Nebraska Plans to Stop Funding Erectile Dysfunction Treatment, Says Sex Is Not Medically Necessary

Poor Nebraskans seeking treatment for erectile dysfunction may soon be turned away by state government.

State officials are proposing state Medicaid rules be changed so that the insurance program does not pay for penile implants.

State Medicaid director Vivianne Chaumont said the change is consistent with a federal rule, approved in 2006, that barred the federal government from spending Medicaid dollars on erectile dysfunction drugs including Viagra. Nebraska followed suit a few months later and changed its rules to keep state Medicaid money from being spent on the drugs.

The federal government will still help pay for penile implants in states that choose to continue covering the procedure under their Medicaid plans.

"The decision was made not to cover the drugs, so it's ... a good idea to have particular procedures for prosthesis not covered as well," Chaumont said.

Medicaid is meant to pay for the medical necessities of needy people and "sex is not medically necessary," she said.

Unlike other, current proposals in the state to reduce coverage for dental services, eyeglasses and hearing aids, among others, removing erectile dysfunction from the Medicaid list is not meant as a cost-cutting measure.

Three Nebraskans have had penile implants paid for by Medicaid since 2003, with Medicaid picking up $11,705 of the costs, according to the state Department of Health and Human Services.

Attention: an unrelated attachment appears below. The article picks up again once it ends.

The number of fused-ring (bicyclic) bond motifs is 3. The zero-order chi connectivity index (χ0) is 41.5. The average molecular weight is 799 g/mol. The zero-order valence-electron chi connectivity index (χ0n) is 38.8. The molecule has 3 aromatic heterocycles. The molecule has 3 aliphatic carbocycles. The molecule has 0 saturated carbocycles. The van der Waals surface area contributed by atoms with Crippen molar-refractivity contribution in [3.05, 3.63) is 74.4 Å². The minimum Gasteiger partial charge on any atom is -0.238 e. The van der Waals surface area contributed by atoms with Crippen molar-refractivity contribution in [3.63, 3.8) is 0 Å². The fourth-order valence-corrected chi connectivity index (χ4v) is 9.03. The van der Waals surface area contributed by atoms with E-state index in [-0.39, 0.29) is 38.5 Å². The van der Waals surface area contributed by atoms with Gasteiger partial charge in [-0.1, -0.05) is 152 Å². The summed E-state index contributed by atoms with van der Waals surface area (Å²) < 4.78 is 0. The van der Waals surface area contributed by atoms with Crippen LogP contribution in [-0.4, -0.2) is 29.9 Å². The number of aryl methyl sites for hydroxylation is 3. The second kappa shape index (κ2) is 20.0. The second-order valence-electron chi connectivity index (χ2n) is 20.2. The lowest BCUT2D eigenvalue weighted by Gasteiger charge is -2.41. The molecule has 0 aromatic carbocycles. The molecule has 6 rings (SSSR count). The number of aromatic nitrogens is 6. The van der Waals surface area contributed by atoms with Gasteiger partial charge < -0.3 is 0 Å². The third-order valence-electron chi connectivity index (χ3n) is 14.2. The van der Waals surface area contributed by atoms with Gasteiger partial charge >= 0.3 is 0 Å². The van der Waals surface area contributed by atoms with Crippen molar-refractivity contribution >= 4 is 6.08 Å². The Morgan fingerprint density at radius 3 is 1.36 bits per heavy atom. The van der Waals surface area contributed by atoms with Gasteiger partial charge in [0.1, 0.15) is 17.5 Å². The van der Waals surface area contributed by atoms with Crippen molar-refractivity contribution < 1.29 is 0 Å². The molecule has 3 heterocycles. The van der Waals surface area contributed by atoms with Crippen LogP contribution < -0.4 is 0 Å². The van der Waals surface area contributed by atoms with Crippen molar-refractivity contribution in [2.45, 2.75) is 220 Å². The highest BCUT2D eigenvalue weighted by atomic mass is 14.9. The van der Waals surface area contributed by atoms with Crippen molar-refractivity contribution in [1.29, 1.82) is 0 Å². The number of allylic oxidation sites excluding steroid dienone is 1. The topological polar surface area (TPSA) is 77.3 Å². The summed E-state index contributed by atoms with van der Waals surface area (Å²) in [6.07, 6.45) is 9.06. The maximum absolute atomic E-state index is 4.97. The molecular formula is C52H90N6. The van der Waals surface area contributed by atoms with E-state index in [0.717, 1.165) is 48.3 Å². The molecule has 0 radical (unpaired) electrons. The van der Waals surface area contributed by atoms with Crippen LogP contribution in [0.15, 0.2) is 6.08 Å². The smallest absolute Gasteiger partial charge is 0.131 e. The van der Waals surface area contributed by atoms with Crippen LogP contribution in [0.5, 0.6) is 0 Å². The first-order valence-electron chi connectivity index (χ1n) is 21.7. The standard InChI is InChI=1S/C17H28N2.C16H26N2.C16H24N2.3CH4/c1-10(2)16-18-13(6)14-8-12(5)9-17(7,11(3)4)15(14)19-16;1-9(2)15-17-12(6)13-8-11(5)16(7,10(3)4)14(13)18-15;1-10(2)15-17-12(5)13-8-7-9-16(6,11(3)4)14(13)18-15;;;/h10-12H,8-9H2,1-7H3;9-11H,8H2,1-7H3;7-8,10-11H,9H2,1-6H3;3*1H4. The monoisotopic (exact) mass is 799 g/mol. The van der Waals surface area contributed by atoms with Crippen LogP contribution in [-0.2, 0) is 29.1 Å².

The exact cost to the state could not be figured, spokeswoman Marla Augustine said, but the state normally funds 40 percent of Medicaid. The federal government pays the rest.

Dr. Ira Sharlip with the American Urological Association said the proposed rule change is unfair to poor men who can't afford the treatments and raises issues of gender equity.

The condition, he said, can be "devastating psychologically," leading to depression and marital problems.

"It is not logical to me or seem fair to deny poor people from having access to safe and not very expensive treatments," said Sharlip, a professor of urology at the University of California in San Francisco.

A substantial percentage of men with erectile dysfunction have it as a result of prostate cancer. He compared that link to women who have their breasts removed as a treatment for breast cancer.

Federal law requires many insurers who pay for mastectomies to also pay for breast reconstruction, Sharlip said.

Nebraska is not required to cover breast reconstruction under its Medicaid program, but does so anyway.

"At the very least, to provide for gender parity, men who have ED as a result of prostate cancer should be provided treatment under Medicaid," Sharlip said.

Chaumont, who moved to Nebraska about a year ago to take her current position, said she didn't know why the decision was made to cover breast reconstruction under Nebraska Medicaid but added that it didn't strike her as unreasonable.

"I don't think breast cancer has anything to do with sexual dysfunction or sexual impotence," she said.

Asked why it is important to cover breast reconstruction, she said that doing so "is in line with other insurers."

A hearing on the proposed rule change is scheduled for July 10.